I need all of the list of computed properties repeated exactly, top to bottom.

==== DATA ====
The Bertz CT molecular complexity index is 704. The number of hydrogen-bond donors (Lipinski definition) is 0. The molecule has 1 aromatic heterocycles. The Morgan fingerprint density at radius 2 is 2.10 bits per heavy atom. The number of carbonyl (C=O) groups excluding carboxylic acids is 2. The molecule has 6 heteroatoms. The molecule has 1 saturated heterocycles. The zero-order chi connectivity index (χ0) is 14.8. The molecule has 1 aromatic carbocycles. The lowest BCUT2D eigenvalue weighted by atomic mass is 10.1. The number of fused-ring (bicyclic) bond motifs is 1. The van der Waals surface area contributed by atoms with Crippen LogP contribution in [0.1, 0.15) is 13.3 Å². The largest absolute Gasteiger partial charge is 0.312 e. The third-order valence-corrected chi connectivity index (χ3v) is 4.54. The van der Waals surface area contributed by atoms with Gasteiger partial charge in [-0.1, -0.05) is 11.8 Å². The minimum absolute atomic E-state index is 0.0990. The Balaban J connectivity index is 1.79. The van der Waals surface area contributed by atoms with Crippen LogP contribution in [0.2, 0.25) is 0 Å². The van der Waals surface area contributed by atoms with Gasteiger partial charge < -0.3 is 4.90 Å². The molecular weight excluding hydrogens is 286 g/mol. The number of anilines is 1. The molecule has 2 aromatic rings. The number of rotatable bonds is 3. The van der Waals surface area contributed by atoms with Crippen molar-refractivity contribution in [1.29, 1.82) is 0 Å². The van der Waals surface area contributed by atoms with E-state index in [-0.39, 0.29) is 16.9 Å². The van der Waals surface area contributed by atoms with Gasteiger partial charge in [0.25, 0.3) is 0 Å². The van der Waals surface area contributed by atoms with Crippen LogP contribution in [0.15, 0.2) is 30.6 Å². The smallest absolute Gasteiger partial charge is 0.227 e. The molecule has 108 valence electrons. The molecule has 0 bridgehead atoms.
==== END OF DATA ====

The Bertz CT molecular complexity index is 704. The number of hydrogen-bond donors (Lipinski definition) is 0. The molecule has 1 aromatic heterocycles. The Morgan fingerprint density at radius 2 is 2.10 bits per heavy atom. The number of carbonyl (C=O) groups excluding carboxylic acids is 2. The molecule has 6 heteroatoms. The molecule has 1 saturated heterocycles. The zero-order chi connectivity index (χ0) is 14.8. The molecule has 1 aromatic carbocycles. The lowest BCUT2D eigenvalue weighted by atomic mass is 10.1. The number of fused-ring (bicyclic) bond motifs is 1. The van der Waals surface area contributed by atoms with Crippen LogP contribution in [0.1, 0.15) is 13.3 Å². The largest absolute Gasteiger partial charge is 0.312 e. The third-order valence-corrected chi connectivity index (χ3v) is 4.54. The van der Waals surface area contributed by atoms with Gasteiger partial charge in [-0.1, -0.05) is 11.8 Å². The minimum absolute atomic E-state index is 0.0990. The Balaban J connectivity index is 1.79. The van der Waals surface area contributed by atoms with Crippen LogP contribution in [0.2, 0.25) is 0 Å². The van der Waals surface area contributed by atoms with Gasteiger partial charge < -0.3 is 4.90 Å². The molecular weight excluding hydrogens is 286 g/mol. The number of anilines is 1. The molecule has 2 aromatic rings. The number of rotatable bonds is 3. The van der Waals surface area contributed by atoms with Crippen molar-refractivity contribution in [1.29, 1.82) is 0 Å². The van der Waals surface area contributed by atoms with E-state index in [-0.39, 0.29) is 16.9 Å². The van der Waals surface area contributed by atoms with Gasteiger partial charge in [0.25, 0.3) is 0 Å². The van der Waals surface area contributed by atoms with Crippen LogP contribution in [0.15, 0.2) is 30.6 Å². The smallest absolute Gasteiger partial charge is 0.227 e. The molecule has 108 valence electrons. The molecule has 0 bridgehead atoms.